In many ways, I think of my time in the Cultural Heritage Informatics Initiative as an introduction to the digital humanities. Through the CHI fellowship I read a handful of texts about the digital humanities, explored digital archives, participated in Great Lakes THATCamp and THATCamp CHNM, and, of course, worked hands-on using technologies, and developing a digital project. I began learning the language of digital humanists and gained a sense of what people meant when they were talking about metadata, the semantic web, and linked data. I became acquainted with Digital Humanities Questions & Answers, and participated in a couple of conversations on the forum. (By the way, I definitely encourage incoming fellows to use this resource! It’s great not just for getting help on your own projects, but also for gaining a sense of what kinds of things people concerned with DH are thinking about and working on.) I also spent some time thinking about digital humanities as an area of scholarly inquiry, as well as what it means to do work in DH from the discipline of rhetoric and composition. While I can’t say that I have the answers quite yet, I’m excited to delve deeper into DH over my scholarly career.
For my Cultural Heritage Informatics project, I built DHShare: A Collaborative Bibliographic Repository using Drupal, an open source content management system. DHShare is a scholarly and pedagogical resource for sharing, organizing, and finding link sources pertinent to the digital humanities, and for discussing how these sources can be used in educational settings. At this stage of the site’s development, the sources included are more specifically related to intellectual property and copyright, including a collection of texts on the history of copyright, remix culture, plagiarism, fair use, filesharing and torrent communities, piracy, authorship/ownership, and copyright across cultures. Because the site is meant for educational contexts, these sources come in a range of forms, including academic books, articles, and journals, news articles, youtube videos and documentary films, organizational websites, and a graphic novel. The DHShare forums are available for instructors using the website to share and discuss teaching materials and for students to discuss the sources available on the site.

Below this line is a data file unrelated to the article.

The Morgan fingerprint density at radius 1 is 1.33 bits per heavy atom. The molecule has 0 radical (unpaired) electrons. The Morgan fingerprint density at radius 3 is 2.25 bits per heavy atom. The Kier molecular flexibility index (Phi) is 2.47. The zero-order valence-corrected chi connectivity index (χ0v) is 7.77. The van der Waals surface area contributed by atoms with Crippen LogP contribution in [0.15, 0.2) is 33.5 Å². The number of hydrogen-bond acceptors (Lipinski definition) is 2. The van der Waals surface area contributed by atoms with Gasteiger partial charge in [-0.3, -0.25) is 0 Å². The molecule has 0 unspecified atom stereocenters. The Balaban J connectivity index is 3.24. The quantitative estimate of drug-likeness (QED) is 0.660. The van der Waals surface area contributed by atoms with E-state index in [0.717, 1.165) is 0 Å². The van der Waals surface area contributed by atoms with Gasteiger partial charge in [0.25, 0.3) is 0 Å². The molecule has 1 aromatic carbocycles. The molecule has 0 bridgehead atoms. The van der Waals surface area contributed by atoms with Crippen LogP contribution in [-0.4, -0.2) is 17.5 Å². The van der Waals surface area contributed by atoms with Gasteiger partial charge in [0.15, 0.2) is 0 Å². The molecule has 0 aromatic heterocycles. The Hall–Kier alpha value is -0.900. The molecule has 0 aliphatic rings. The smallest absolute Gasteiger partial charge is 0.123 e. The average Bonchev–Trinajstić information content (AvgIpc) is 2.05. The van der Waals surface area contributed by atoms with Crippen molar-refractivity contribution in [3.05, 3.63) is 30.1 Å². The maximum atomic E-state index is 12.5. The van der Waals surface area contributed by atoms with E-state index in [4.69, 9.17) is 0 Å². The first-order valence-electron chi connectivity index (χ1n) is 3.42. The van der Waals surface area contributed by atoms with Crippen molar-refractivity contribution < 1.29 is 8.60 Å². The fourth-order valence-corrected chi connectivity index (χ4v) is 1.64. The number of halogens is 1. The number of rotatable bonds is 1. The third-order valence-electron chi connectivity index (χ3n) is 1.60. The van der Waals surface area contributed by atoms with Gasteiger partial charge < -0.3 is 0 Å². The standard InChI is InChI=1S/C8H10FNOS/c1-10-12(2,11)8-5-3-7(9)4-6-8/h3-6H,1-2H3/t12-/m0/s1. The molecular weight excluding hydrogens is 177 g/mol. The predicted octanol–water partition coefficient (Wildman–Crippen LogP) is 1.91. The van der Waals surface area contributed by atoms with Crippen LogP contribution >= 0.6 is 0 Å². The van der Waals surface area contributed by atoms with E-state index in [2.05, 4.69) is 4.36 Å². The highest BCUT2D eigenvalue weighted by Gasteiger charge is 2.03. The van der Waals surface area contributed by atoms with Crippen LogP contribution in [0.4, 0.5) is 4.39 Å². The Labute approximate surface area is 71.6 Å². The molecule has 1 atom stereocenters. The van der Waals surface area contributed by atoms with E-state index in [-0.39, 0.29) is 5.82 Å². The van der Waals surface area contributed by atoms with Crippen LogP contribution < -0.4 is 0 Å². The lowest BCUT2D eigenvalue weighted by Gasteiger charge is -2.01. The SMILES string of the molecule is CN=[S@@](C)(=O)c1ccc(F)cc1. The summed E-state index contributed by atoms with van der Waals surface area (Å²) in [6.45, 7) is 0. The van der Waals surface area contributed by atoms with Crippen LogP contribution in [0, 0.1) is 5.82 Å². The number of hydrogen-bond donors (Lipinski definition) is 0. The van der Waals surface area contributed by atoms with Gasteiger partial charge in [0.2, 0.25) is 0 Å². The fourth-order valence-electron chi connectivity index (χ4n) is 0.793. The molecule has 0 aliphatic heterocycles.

The process of making DHShare certainly involved a lot of trial and error, doing, redoing, and undoing after that. But mostly I found myself spending a great deal of time worrying about which tools I would use to create this website I had in my mind, mostly waffling between WordPress and Drupal. I spent a bunch of time talking with people about this dilemma, and quickly became daunted by the thought of using Drupal after several people told me how much they hated it (and a few minutes of using Drupal only validated that it’s kind of a p-in-the-a to use). Ultimately, though, while these conversations were truly valuable and helped me take a variety of factors into account, the only way I was able to decide between the two was by taking the time to mess around with each. So, my second piece of advice for incoming fellows is to do just that: learn from others, but also take the time to play with the tools available to you. Then jump right in with something you think will work well, and don’t be scared off if it seems difficult at first! Also, rely on documentation, forums, and search for video tutorials when trying to figure something out. There is absolutely no way I would have been able to use Drupal without doing these things. Frankly, I was a little surprised that I was able to make what I did and I look forward to continue improving the site.
Finally, I’m grateful for my time as a Cultural Heritage Informatics Initiative Graduate Fellow and I consider it valuable to my scholarly and professional development, especially as it informs my interest in the relationship between technology and our lived experiences both within and outside the Academy. Many thanks to Ethan and the rest of the fellows for the fantastic learning experience!